Restaurants can be successful and flourish if their unique selling point is targeted to specific cilientelle . Out of all the restaurants opening every year only five percent will still be open three years later. It’s a difficult market to be successful in. When people open a new restaurant a fatal error that’s not uncommon is opening the restaurant you want, not the one the customers want.
Eventually I would like to open a restaurant of my own, but that will be down the road when I have more finance experience. I hadn’t thought of it until we started finance classes at culinary school. My dream restaurant is a classic, Northern Italian, Fine dinning restaurant. It’s a popular concept, but it wouldn’t work anywhere. The target Clientelle for a restaurant of that nature would be upper middle class, ages 25-45. The amount of research you must do to know what customer base is in a local area is extensive.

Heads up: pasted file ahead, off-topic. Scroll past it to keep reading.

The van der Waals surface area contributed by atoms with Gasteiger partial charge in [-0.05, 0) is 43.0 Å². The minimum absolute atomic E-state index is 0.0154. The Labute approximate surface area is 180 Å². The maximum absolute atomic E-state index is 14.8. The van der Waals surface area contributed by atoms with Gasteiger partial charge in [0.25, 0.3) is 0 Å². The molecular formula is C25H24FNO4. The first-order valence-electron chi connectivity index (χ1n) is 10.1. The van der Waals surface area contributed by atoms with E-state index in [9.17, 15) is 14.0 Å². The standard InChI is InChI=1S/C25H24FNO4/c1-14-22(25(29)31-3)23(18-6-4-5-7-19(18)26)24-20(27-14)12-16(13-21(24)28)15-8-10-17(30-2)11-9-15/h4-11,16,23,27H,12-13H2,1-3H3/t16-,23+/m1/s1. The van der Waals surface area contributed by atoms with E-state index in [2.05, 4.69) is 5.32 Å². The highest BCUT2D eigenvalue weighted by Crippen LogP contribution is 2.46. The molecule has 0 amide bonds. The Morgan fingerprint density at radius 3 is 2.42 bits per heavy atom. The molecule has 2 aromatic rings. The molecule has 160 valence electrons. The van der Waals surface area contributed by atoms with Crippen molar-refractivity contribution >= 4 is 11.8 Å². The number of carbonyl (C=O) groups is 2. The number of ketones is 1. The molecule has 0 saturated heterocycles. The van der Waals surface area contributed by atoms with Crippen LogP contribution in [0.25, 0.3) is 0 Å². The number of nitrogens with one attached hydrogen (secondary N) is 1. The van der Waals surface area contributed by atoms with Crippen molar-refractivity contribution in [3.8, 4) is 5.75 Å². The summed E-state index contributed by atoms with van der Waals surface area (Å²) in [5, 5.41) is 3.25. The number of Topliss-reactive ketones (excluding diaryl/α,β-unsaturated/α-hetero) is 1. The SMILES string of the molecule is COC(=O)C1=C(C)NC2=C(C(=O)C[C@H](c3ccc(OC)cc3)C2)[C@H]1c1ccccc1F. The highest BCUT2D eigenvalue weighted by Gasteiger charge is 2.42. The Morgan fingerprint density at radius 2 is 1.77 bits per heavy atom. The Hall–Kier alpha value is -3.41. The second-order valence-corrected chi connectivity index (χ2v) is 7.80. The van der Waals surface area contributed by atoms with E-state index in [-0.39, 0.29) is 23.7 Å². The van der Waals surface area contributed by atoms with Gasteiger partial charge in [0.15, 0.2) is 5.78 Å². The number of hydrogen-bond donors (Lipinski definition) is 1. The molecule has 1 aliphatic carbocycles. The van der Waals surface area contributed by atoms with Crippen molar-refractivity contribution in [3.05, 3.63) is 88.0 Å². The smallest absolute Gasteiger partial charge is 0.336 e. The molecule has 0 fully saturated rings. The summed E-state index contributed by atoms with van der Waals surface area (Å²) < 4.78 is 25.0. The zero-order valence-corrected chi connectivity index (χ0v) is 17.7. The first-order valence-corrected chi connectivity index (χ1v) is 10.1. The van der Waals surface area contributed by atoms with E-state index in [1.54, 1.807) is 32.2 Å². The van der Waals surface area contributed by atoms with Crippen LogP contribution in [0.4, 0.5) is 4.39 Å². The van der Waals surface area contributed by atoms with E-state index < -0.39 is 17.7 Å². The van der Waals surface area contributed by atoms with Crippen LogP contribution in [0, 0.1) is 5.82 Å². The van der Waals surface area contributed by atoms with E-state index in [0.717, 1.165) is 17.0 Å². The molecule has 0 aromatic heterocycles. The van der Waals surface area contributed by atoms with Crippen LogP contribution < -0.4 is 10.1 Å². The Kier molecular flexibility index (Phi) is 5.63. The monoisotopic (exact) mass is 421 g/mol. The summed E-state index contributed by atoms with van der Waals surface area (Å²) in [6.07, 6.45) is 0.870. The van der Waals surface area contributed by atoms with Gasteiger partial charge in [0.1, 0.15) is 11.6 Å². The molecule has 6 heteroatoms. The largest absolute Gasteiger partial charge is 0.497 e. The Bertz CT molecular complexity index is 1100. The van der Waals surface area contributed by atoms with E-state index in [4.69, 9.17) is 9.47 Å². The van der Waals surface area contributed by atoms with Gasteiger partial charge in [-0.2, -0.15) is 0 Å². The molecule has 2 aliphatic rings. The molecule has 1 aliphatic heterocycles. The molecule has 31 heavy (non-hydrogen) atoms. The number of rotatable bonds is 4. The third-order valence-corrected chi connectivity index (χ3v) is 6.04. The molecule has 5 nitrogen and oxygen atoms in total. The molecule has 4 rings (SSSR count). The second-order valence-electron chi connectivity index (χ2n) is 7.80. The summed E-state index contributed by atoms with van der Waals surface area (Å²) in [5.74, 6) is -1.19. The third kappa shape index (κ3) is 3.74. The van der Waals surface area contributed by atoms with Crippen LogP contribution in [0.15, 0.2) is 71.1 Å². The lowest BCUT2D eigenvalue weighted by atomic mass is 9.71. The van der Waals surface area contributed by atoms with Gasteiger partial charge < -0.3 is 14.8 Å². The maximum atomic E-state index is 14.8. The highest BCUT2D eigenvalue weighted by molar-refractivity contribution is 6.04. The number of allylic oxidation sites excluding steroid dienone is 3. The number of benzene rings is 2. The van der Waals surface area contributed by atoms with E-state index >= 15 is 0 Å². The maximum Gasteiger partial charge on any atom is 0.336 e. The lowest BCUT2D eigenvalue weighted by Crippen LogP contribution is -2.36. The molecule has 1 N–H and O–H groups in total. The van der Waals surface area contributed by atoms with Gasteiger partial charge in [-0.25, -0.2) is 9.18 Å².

There are two things you can do to open the restaurant you want. You can re locate to somewhere with a Clientelle suited for your restaurant, or change the concept to fit local consumers. The most common conflict with opening new restaurants is keeping a concept that doesn’t fit the local economy. It won’t work just because it’s you. Demographics are a must when thinking about concept.
Almost every chef would like to open their dream restaurant eventually. Don’t do it unless you know the consumers are right. It’s expensive and time consuming to open a restaurant. Between licensing and building/remodeling you can easily be looking at three years.
Desserts can be a complicated item. Only about 33% of customers order a dessert. Sometimes the dessert menu can be brief and anti climactic to the meal. The thought usually is that with well over half of customers not ordering one there’s not that much importance of making them well. In a lot of restaurants the dessert menu will consist of about five items, a cheesecake and a creme brûlée is generally one of them.